Having a rough day? Just chill out and relax while watching these hypnotizing pictures and feel an immediate inner peace flowing over yourself. That’s just the effect Stefano Gardel has with his new series ‘Swiss Bliss’. No need to go to a therapist anymore …
Impressive. Not only for someone who’s only in the business for 1 and ½ years but just for someone who’s doing photography in general. There’s nothing that can hold him back! Talking about that, there once was this time his back was injured really badly yet he made the decision to go on an 8 hrs hike, just to shoot.
❝ My back hurt like hell but I was so focused on my work that it seemed almost irrelevant. Up there the conditions were so perfect for what I wanted to shoot that anything else did not matter. I literally entered a parallel state of mind ❞
Clearly, he’s also very persistent. Maybe that’s the thing that distinguishes him from the others and got him where he is right now. Good job!
Can you tell me a little bit more about this project?
'Swiss Bliss' was shot between Engadina and Ticino in Switzerland early June of last year. I chose to take most of these pictures at dusk because of the magic that exists during that short window of time ...you have 45 minutes to 1 hour where the mist plays with the dormant landscape, while the slow and soft appearance of daylight creates what I felt to be like bliss ...
Tell us an attribute a good photographer must have and why?
Even though I understand where this question is coming from, I hate definitions. We don't need definitions, actually, we have to turn 180 degrees and go completely in the other direction. Why? Because when we define things we kill them. It's like cutting a rose and then putting it in a vase. Soon after it's going to die. And the same goes for ideas ... if you reason too much around an idea it is going to die or lose its impact. That's because everything finds its nourishment from what is not seen or not understood. I prefer to leave things open, to respect that part that only can be grasped by intuition. It's a sensation, something that cannot be defined but it's there, that's what a good photographer must include in his pictures.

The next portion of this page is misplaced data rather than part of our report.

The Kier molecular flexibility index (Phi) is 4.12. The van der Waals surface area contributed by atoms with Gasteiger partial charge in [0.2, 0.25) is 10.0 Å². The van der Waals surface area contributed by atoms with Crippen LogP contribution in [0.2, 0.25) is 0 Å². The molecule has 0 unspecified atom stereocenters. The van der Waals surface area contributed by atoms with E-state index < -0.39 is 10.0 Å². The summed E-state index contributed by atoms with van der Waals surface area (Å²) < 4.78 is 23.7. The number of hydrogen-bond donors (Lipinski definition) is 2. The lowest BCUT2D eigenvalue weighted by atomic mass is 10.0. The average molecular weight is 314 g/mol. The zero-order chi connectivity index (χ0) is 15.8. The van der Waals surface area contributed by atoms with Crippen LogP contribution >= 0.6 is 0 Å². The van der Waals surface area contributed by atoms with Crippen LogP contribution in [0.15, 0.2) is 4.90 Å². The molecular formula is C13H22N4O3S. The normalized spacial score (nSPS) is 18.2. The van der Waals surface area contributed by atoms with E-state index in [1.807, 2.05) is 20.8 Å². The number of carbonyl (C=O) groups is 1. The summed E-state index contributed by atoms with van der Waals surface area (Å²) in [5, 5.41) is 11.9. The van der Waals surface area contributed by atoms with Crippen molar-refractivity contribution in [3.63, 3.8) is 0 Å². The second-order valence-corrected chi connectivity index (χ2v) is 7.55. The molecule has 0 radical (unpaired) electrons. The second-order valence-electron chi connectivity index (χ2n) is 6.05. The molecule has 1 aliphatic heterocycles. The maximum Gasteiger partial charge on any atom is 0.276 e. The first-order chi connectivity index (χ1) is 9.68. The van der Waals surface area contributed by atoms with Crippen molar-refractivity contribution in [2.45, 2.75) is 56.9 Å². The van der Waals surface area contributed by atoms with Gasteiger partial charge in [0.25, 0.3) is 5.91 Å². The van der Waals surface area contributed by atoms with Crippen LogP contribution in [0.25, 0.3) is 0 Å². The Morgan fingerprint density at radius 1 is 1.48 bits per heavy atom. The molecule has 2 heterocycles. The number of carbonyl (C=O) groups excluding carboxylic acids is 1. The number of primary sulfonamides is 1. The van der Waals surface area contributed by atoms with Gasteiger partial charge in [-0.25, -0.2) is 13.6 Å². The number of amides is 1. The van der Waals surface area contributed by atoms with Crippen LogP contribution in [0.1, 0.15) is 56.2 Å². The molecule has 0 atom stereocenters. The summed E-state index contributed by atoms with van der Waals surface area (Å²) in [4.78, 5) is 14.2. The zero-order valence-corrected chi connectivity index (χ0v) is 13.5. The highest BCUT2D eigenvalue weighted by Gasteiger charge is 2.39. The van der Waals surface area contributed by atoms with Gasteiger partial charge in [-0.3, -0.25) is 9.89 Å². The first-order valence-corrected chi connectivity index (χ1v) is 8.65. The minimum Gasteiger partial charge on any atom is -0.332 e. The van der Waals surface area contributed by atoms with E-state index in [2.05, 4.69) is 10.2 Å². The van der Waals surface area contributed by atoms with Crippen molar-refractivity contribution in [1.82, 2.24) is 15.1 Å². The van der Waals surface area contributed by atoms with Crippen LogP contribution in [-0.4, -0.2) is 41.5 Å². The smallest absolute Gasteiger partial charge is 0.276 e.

What does it mean to you “being a photographer”? And which is the most challenging part of it?
Photography is very recent for me. I started one year and a half ago and unexpectedly it became a profession, with art galleries becoming interested in promoting and selling my work. To be honest I don't feel to be a " photographer”, I see photography as a medium to express my creativity. It helped me in a difficult time of my life and it still does, it's like therapy. I don't photograph with the intention of documenting reality, but more as an interpretation of reality, therefore it is more to the art aspect of photography that I'm interested in. I think in my pictures the message tends to be abstract and symbolic, trying to evoke a sensation, a state of perception. My "real" job is as a chiropractor, which I do part time now, so being a photographer is really not challenging at all, no deadlines, no commercial work ... I just do what inspires me.
Are you more a nature person or a city person?
None of the two or both, I seek and get tired of both. I think contrast is important to keep things alive, especially creativity. But small cities as a base to live are my favorite because you get a little bit of both … nature and city.
What do you like/dislike about traveling? And how does it inspire you as a photographer?
All of my inspiration comes first as a mood, a sensation that is yet to be defined, and then it starts to take shape by wondering where in the world I can find that mood, what city, what country, what light … It may take some time, and then I plan the actual trip. I love everything about traveling, I love airports, getting to new places and cultures, meeting new people, getting lost … sometimes it gets a little lonely but I’m introspective by nature and I like being by myself.
Where are you based and where’s your next trip to?
I’m based in Lugano, Switzerland, a small city by the lake and surrounded by nature, I grew up here and all my friends and family are here. As I write this interview I’m in Lodz, Poland. I’m here to make long exposure photographs at night of the remnants of the second world war Jewish ghetto, which surprisingly is almost entirely intact and inhabited. I chose this location not so much because of his history, but because of the extremely oppressive mood, these buildings suggest. I’m looking to create a set of images that depict how the remnants of that oppression and fear is still palpable, especially in the silence and desolation of the night
What’s your guilty pleasure?